The best Fender Jazzmaster players you need to hear

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The best Fender Jazzmaster players you need to hear

fender jazzmaster players
Words by Peter Hodgson

Fender Jazzmaster players who are doing something totally different with the offset model

The Fender Jazzmaster may have ‘jazz’ in its name but this highly venerated offset solid body electric guitar is the preferred weapon of a huge range of guitarists from blues to indie to metal – but surprisingly few jazz guitarists. Maybe it just looks too cool: the asymmetrical body shape shape seemed to suggest movement and energy at a time when jazz players were wrapping their arms around gigantic hollow bodies, resulting in fewer Fender Jazzmaster players than perhaps initially hoped.

Fender Jazzmaster

When the Jazzmaster was released in 1958 it seemed particularly futuristic, with a new tremolo bar design and a complex control system which gave players access to separate lead and rhythm circuits with independent volume and tone controls in addition to the regular master volume, tone, and pickup selector layout. The rhythm mode engages the neck pickup alone, along with a slight treble rolloff and its own volume and tone thumbwheels. It’s an elegant solution when you’ve figured out how to use it, but it must have seemed a little daunting to players of the time.

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From a distance the Jazzmaster looks a lot like the Jaguar (1962), but in addition to having different pickups, the Jag has a shorter 24” scale length compared to the Jazzmaster’s 25.5”, and a more complex control system which adds individual pickup on/off switches and a selectable high-pass filter (nicknamed the Strangle switch).

The Jazzmaster has been the weapon of choice for a huge variety of players including Tom Verlane of Television, Elvis Costello, Lee Ranaldo and Thurston Moore of Sonic Youth, Steve Drozd, Pavement’s Stephen Malkmus, Radiohead’s Thom Yorke, Wilco’s Nels Cline, and many, many more – including the following Fender Jazzmaster players, each of whom coaxes something totally different out of the model.

Kevin Shields

My Bloody Valentine mastermind Kevin Shields has been honoured with his own signature Jazzmaster which pays tribute to his iconoclastic use of the instrument in an indie context on the albums Say Anything (1988) and Loveless (1991).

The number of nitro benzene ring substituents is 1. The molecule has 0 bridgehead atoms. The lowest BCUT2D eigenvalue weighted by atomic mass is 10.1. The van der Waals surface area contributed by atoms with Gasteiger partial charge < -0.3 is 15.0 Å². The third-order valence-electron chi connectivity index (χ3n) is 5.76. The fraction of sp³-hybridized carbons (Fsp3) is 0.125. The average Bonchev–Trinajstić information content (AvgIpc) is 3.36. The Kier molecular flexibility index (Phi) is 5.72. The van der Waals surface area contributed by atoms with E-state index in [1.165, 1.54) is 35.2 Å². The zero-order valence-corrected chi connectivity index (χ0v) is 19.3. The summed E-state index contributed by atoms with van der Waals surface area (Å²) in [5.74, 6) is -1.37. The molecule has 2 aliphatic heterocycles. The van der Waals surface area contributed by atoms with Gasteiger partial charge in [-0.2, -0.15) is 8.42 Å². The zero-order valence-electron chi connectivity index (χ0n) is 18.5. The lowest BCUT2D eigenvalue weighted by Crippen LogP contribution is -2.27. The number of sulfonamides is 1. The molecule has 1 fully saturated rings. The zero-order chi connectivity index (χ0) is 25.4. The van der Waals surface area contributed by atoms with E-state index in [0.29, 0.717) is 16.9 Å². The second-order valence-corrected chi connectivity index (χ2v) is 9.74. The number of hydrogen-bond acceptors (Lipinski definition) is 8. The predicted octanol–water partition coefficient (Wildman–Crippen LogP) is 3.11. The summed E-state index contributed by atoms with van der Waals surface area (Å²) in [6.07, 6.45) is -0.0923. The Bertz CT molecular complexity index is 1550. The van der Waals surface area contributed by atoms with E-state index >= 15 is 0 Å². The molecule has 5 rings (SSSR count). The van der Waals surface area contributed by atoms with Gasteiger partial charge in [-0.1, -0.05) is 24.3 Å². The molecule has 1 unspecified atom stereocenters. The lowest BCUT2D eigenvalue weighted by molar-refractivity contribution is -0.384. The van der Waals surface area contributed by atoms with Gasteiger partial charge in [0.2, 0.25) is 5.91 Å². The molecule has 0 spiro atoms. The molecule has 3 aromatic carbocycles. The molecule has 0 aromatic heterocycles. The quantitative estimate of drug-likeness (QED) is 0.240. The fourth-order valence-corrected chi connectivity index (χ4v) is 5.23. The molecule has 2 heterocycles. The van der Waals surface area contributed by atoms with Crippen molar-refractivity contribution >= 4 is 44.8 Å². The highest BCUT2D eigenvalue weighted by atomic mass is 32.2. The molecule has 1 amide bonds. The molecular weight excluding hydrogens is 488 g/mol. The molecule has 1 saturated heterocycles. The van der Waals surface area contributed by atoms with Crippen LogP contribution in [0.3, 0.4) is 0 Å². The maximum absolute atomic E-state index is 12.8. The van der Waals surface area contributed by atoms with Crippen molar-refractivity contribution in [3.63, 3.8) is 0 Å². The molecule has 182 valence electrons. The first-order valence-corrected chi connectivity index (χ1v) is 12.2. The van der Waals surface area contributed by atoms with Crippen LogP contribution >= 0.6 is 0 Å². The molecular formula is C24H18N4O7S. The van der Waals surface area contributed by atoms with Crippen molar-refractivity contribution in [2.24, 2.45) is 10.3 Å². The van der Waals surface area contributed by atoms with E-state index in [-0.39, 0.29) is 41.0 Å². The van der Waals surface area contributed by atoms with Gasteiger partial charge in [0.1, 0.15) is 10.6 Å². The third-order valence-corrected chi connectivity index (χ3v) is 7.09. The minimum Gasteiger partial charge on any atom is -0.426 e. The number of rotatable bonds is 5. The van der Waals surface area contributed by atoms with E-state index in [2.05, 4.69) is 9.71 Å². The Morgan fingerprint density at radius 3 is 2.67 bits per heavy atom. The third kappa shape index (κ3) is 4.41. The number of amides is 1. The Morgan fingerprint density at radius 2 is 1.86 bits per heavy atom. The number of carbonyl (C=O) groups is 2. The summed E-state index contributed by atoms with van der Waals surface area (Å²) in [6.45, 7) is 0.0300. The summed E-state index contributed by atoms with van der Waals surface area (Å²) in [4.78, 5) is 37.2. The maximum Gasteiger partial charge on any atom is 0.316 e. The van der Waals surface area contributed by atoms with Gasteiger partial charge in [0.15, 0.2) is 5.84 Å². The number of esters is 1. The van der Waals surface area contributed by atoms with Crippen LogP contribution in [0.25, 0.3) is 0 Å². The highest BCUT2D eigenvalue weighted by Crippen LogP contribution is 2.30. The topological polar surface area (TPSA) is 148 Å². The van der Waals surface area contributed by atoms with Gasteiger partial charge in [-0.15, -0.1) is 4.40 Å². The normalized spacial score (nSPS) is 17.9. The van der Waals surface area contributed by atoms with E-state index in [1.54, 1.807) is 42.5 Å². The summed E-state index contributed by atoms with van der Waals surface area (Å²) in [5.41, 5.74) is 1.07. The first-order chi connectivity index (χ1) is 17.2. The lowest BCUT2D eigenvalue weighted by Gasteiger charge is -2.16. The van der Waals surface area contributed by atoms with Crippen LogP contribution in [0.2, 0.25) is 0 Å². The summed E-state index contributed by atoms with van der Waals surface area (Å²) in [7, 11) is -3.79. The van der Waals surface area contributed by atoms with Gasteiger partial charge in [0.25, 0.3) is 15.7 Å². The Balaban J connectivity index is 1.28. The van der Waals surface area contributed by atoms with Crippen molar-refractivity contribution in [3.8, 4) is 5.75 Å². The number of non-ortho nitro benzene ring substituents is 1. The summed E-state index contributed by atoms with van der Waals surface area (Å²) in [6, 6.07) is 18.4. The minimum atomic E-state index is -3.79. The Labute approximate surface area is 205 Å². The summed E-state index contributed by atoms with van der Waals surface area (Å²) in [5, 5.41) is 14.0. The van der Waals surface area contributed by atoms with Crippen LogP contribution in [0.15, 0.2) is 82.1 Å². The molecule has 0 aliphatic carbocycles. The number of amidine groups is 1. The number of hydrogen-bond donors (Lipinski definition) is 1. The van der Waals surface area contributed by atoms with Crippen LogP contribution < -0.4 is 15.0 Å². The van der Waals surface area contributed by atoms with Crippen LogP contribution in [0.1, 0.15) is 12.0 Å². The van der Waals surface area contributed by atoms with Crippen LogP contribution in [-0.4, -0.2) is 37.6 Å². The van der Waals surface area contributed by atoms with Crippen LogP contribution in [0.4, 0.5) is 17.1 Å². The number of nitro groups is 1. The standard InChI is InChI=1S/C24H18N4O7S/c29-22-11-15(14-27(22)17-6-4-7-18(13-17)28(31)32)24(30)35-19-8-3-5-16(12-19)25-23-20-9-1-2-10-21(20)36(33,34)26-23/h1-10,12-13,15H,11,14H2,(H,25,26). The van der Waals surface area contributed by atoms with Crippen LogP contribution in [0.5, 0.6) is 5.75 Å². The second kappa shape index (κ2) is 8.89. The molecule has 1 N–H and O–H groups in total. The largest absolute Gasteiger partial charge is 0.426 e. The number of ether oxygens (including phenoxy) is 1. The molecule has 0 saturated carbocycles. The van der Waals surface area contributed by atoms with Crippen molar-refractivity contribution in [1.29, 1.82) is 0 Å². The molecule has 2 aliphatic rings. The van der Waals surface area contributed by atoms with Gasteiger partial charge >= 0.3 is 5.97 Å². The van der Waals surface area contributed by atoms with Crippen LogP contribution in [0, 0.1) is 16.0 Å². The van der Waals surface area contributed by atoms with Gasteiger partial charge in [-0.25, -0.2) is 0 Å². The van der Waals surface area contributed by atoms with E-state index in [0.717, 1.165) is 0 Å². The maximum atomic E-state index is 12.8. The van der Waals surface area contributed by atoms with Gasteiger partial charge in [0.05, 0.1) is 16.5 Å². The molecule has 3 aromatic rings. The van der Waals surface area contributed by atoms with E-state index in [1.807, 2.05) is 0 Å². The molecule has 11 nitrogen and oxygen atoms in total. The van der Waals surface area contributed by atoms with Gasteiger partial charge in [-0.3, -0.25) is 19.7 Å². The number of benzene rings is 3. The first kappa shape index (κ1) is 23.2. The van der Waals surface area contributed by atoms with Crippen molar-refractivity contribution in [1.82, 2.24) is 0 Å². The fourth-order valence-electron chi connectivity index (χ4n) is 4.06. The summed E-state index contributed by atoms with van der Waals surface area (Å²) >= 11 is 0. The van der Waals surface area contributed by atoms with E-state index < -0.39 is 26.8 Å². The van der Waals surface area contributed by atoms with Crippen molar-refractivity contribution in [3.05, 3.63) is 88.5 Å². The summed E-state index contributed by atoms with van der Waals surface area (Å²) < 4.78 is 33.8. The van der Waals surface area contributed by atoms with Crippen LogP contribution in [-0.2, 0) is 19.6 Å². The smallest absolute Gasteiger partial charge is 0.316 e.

One of Shields’ innovations was to cradle the Jazzmaster’s oversized tremolo arm in his hand while layering rhythm guitar tracks, introducing a slightly seasick wavering quality to his lush soundscapes.

Witness the psychedelic majesty of “Only Shallow” from Loveless:

J Mascis Jazzmaster

Dinosaur Jr’s J Mascis was forging his own path on a Fender Jazzmaster while Kevin Shields was doing his thing over the pond.

Mascis is a true guitar hero in a musical sense – hugely identifiable style, over-the-top lead lines that would make any shredder jealous – but he has no interest in the trappings of guitar stardom as we typically think of it. A lead guitar god with humility? Who does that?!?

Mascis has his own signature Jazzmaster models through Fender and Squier.

Here’s J talking about his beloved Jazzer.

Jim Root Jazzmaster

Slipknot (and former Stone Sour) guitarist Jim Root has a knack for selecting classic designs and updating them to a metal context. His signature Telecasters turn that design from a country plucker to a scary fucker with the addition of EMG pickups and a deadly black-and-white colour scheme, and his Stratocaster is equally brutal.

But his Jazzmaster model really turned heads when he appeared onstage playing a prototype. Stripped back to just a volume control, a pickup selector, and a pair of active EMG humbuckers, Root’s model takes advantage of the design’s stage-friendly body shape but strips away any potential for a mis-hit switch – and eschews the tremolo system entirely in favour of a hardtail design.

Here’s Root talking with Matt Sweeney about his Jazzmaster:

Paul Dempsey

Something For Kate’s Paul Dempsey has played a pretty big range of guitars over the years (and recently started plucking a Stratocaster after years of tending away from that model).

But he is often seem with a Jazzmaster in hand, and has recently taken to using the Fender American Acoustasonic Jazzmaster, a hybrid instrument which offers electric and acoustic sounds, and an extremely comfortable neck that allows acoustic players to experience a more electric-like playing experience at the same time the electronics give electric players access to acoustic tones.

Here’s Dempsey performing Situation Room from the latest Something For Kate album, The Modern Medieval, on his Acoustasonic Jazzmaster

Georgia Maq

Camp Cope’s frontwoman Georgia Mac is one of many, many players who use a J Mascis signature Jazzmaster, appreciating the guitar’s piano-like sonic clarity.

It’s something you’ll notice the second you plug a Jazzmaster in: every note in a chord speaks clearly whether you’re playing clean, fuzzed out, or in-between. In fact, it’s those in-between, clean-but-dirty tones that really seem to represent the best of what a Jazzmaster does (and maybe why jazz players didn’t quite connect with the instrument).

Maq’s Jazzmaster is modded to send the neck pickup directly to the output jack, bypassing the rest of the controls and the neck pickup entirely.

Here’s some live Camp Cope for ya.

Head to Fender for more on the Jazzmaster range.